LOS ANGELES — Today, the LA84 Foundation released the results of the LA84 Foundation Youth Sports Survey, Los Angeles County 2018. The survey measures progress in the effort to make youth sports available to all young people in our community. The report updates and expands the foundation’s inaugural 2016 survey. The 2018 report presents a comprehensive view of youth sports in Los Angeles County, detailing participation rates, types of play, locations, sport participant profiles, and total player projections, while highlighting changes to the youth sports landscape since 2016.
The 2018 survey results show that more than 1.2 million young people, 82.3% of all kids, in Los Angeles County participate in sports and that in most sports the participation rates in Los Angeles County exceed national rates, often by wide margins. Although the number of young people playing sports is impressive, we should not lose sight of two key points.
First, youth sports participation remains closely tied to household income, with children from the lowest-income households participating at the lowest rate. Parents from low-income households are most likely to agree that youth sports are too expensive, and most likely to call for more school-based sports programs, which typically involve lower costs for participation and less travel than other sports options.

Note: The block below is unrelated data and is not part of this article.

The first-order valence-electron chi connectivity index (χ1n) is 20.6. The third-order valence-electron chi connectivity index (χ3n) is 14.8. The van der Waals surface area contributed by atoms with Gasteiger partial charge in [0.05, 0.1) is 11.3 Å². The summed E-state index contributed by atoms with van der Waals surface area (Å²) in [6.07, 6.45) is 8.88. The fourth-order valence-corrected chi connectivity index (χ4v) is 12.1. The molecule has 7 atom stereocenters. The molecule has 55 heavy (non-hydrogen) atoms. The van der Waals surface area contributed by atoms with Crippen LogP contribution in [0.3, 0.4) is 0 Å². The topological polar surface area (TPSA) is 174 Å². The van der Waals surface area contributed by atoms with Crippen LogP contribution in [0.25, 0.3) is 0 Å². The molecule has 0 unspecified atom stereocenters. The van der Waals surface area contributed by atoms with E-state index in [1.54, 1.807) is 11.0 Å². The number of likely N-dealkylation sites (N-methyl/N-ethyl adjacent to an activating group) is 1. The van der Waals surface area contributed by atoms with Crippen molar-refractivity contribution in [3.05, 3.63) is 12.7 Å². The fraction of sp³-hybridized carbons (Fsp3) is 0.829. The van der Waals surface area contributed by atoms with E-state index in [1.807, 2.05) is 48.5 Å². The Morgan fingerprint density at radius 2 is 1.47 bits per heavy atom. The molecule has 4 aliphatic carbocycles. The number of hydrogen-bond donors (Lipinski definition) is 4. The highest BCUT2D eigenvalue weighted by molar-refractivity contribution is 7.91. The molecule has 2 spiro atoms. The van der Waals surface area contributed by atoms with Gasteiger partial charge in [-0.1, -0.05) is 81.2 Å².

“In Los Angeles County, and nationally, there is a crisis hiding in plain sight,” said Renata Simril, President and CEO of the LA84 Foundation. “That crisis is Play Inequity, and this new study documents the urgent need to close the Play Equity Gap and make sure every child has the opportunity to play.”
Second, 39% of Los Angeles County youth sports participation takes the form of casual/pick-up play. While the LA84 Foundation believes in the value of all physical activity, we believe that the greatest benefits come from structured sports programs that involve the purposeful mentoring of young people.